It follows that we show some special cases of Theorem 2.1. By setting in Theorem 2.1, we have the following.

Corollary 2.2. Let and be any positive integers. Then,

It is well known that the classical Bernoulli numbers with odd subscripts obey and for any positive integer (see, e.g., [12]). Setting in Corollary 2.2, we immediately obtain the familiar formula of products of the classical Bernoulli polynomials due to Carlitz [13] and Nielsen [14] as follows.

Corollary 2.3. Let and be any positive integers. Then,

Since the Apostol-Bernoulli polynomials satisfy the difference equation = for any positive integer (see, e.g., [8]), by substituting for in Theorem 2.1 and then taking differences with respect to , we get the following result after replacing by .

Corollary 2.4. Let and be any positive integers. Then,

Setting and in Corollary 2.4, by for any nonnegative integer , we get the following.

Corollary 2.5. Let and be any positive integers. Then,

In particular, the case in Corollary 2.5 gives the following generalization for Woodcock’s identity on the classical Bernoulli numbers, see [15, 16],

Corollary 2.6. Let and be any positive integers. Then,

We next present some mixed formulae of products of the Apostol-Bernoulli and Apostol-Euler polynomials and numbers.

Theorem 2.7. Let and be non-negative integers. Then,

Proof. Multiplying both sides of the identity by , we obtain It follows from (2.20) that Applying (1.3) and (2.6) to (2.21), in view of the Cauchy product, we get On the other hand, since the left-hand side of (2.22) vanishes when , it suffices to consider the case . Applying to (1.3), in view of changing the order of the summation, we have It follows from (1.3), (2.23), and the symmetric relation for the Apostol-Euler polynomials for any non-negative integer (see, e.g., [7]) that Thus, by equating (2.22) and (2.24) and then comparing the coefficients of , we complete the proof of Theorem 2.7 after applying the symmetric relation for the Apostol-Euler polynomials.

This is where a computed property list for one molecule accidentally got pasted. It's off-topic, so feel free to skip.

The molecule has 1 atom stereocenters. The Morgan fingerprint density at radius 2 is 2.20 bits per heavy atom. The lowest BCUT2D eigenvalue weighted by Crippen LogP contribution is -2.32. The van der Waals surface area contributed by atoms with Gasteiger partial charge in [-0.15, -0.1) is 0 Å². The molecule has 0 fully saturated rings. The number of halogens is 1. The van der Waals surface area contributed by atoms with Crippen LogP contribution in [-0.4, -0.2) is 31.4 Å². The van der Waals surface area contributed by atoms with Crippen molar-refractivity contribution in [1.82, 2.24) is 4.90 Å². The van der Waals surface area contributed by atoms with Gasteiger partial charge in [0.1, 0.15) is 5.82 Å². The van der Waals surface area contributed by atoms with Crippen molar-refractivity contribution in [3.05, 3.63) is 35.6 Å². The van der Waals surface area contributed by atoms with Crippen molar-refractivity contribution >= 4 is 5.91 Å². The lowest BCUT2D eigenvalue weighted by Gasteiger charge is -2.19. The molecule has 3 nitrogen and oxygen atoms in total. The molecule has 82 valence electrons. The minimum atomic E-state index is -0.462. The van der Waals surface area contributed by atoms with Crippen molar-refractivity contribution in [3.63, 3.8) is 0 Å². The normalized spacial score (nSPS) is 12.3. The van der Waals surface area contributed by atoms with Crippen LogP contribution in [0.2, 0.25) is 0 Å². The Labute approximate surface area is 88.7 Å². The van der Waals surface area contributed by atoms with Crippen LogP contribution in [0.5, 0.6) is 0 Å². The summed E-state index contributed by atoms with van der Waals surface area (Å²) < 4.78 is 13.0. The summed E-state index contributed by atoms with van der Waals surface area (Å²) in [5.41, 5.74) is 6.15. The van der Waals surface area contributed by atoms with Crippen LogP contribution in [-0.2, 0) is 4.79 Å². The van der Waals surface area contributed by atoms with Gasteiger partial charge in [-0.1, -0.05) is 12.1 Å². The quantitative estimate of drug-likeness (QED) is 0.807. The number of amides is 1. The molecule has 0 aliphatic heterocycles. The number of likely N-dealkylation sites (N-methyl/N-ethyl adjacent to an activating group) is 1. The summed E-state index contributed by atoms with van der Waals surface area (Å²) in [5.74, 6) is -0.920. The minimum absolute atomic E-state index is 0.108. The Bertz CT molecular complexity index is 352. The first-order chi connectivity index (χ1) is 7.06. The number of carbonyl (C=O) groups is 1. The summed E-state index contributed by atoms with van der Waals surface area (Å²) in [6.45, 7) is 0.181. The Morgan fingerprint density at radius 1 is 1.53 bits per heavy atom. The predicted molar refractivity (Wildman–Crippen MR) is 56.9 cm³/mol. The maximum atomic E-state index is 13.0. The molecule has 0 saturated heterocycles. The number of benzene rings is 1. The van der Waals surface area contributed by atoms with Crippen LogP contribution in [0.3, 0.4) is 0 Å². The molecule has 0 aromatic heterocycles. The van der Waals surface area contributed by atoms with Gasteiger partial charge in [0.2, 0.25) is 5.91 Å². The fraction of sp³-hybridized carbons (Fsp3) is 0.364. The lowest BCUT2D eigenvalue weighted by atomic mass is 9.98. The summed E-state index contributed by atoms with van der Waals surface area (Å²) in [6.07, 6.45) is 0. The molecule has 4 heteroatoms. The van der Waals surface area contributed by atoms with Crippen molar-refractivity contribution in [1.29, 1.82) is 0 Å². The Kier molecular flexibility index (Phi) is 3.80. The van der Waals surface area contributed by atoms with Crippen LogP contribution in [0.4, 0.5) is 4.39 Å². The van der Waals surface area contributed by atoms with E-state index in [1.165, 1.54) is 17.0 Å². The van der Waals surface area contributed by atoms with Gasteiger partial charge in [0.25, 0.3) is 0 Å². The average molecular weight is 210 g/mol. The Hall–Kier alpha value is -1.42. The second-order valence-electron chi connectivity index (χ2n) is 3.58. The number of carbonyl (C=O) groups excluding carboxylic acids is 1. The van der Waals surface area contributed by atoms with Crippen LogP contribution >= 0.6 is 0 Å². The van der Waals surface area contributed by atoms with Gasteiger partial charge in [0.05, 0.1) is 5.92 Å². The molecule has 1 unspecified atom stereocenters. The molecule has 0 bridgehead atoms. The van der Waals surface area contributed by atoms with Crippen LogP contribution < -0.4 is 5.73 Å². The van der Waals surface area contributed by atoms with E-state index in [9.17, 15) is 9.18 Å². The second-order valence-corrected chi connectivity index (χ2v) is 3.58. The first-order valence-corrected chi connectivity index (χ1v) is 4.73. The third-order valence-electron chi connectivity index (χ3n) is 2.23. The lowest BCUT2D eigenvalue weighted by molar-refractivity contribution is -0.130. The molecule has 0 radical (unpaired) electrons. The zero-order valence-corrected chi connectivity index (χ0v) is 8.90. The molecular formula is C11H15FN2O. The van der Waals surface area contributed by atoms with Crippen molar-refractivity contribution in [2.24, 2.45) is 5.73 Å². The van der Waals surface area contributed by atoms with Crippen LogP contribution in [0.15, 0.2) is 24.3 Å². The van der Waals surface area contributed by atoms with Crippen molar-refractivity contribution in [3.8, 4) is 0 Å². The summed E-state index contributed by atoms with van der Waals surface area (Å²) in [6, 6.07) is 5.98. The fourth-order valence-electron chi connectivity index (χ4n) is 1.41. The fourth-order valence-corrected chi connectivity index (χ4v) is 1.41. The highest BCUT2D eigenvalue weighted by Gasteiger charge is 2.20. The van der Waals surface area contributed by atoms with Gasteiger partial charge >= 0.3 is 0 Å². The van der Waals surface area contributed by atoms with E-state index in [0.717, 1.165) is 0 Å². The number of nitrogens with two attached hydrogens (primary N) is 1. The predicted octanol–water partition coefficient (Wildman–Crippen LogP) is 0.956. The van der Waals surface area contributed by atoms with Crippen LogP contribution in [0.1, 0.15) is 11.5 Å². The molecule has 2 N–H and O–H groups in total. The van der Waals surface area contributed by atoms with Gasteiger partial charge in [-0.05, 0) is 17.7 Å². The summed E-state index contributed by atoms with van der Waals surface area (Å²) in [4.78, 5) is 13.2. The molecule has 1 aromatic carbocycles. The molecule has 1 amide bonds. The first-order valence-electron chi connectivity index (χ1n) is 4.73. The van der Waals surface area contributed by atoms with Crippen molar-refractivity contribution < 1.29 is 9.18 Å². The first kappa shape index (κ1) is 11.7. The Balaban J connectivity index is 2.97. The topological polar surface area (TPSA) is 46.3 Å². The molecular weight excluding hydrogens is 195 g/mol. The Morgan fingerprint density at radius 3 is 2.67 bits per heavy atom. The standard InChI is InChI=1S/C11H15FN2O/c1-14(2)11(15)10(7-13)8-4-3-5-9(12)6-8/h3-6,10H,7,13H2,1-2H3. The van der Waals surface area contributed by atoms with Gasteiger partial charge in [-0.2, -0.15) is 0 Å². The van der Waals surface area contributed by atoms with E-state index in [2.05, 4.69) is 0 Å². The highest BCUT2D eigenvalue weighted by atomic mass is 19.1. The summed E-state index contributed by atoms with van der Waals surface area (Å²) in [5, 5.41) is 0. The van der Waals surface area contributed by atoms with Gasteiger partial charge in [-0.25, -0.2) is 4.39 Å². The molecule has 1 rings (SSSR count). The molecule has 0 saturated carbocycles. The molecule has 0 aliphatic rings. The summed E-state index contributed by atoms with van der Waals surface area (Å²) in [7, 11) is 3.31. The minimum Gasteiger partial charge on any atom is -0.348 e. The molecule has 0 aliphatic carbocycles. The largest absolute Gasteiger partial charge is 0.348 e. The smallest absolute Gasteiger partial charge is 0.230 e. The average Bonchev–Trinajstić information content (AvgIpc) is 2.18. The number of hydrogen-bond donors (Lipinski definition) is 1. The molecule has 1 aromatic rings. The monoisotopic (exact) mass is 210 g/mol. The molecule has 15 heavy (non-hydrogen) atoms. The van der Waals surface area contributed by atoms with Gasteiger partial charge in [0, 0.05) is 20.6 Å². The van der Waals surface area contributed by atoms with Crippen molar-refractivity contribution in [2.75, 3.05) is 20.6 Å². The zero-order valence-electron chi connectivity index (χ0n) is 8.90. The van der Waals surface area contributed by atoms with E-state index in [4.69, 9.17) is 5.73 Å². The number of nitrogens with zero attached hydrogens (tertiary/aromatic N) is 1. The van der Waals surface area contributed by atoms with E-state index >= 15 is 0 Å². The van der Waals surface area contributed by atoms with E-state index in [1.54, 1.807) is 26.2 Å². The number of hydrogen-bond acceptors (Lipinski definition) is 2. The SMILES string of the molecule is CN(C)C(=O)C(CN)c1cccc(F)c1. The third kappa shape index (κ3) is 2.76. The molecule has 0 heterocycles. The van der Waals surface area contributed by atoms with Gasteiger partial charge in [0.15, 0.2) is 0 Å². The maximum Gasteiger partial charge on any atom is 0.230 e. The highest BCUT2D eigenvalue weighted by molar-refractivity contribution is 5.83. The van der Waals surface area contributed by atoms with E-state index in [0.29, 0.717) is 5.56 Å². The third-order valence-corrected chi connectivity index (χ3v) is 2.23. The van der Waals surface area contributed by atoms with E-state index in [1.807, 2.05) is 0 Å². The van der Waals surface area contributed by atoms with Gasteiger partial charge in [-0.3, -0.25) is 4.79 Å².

Next, we give some special cases of Theorem 2.7. By setting in Theorem 2.7, we have the following.

Corollary 2.8. Let and be non-negative integers. Then,

Since the classical Euler polynomials at zero arguments satisfy , , and for any positive integer (see, e.g., [12]), by setting in Corollary 2.8, we obtain the following.

Corollary 2.9. Let and be non-negative integers. Then, where when () and otherwise.

Theorem 2.10. Let be non-negative integer and positive integer. Then,

Proof. Multiplying both sides of the identity by , we obtain By (1.3) and the Taylor theorem, we have Applying (1.2), (1.3), and (2.30) to (2.29), we get which means Thus, by comparing the coefficients of in (2.32), we conclude the proof of Theorem 2.10 after applying the symmetric relation for the Apostol-Euler polynomials.

Obviously, by setting in Theorem 2.10, we have the following.

Corollary 2.11. Let be non-negative integer and positive integer. Then,

Since , , , and for any positive integer , by setting in Corollary 2.11, we obtain the following.

Corollary 2.12. Let be non-negative integer and positive integer. Then,

Remark 2.13. For the equivalent forms of Corollaries 2.9 and 2.12, the interested readers may consult [14].

Acknowledgments

The authors are very grateful to anonymous referees for helpful comments on the previous version of this work. They express their gratitude to Professor Wenpeng Zhang who provided them with some suggestions. This paper is supported by the National Natural Science Foundation of China (Grant no. 10671194).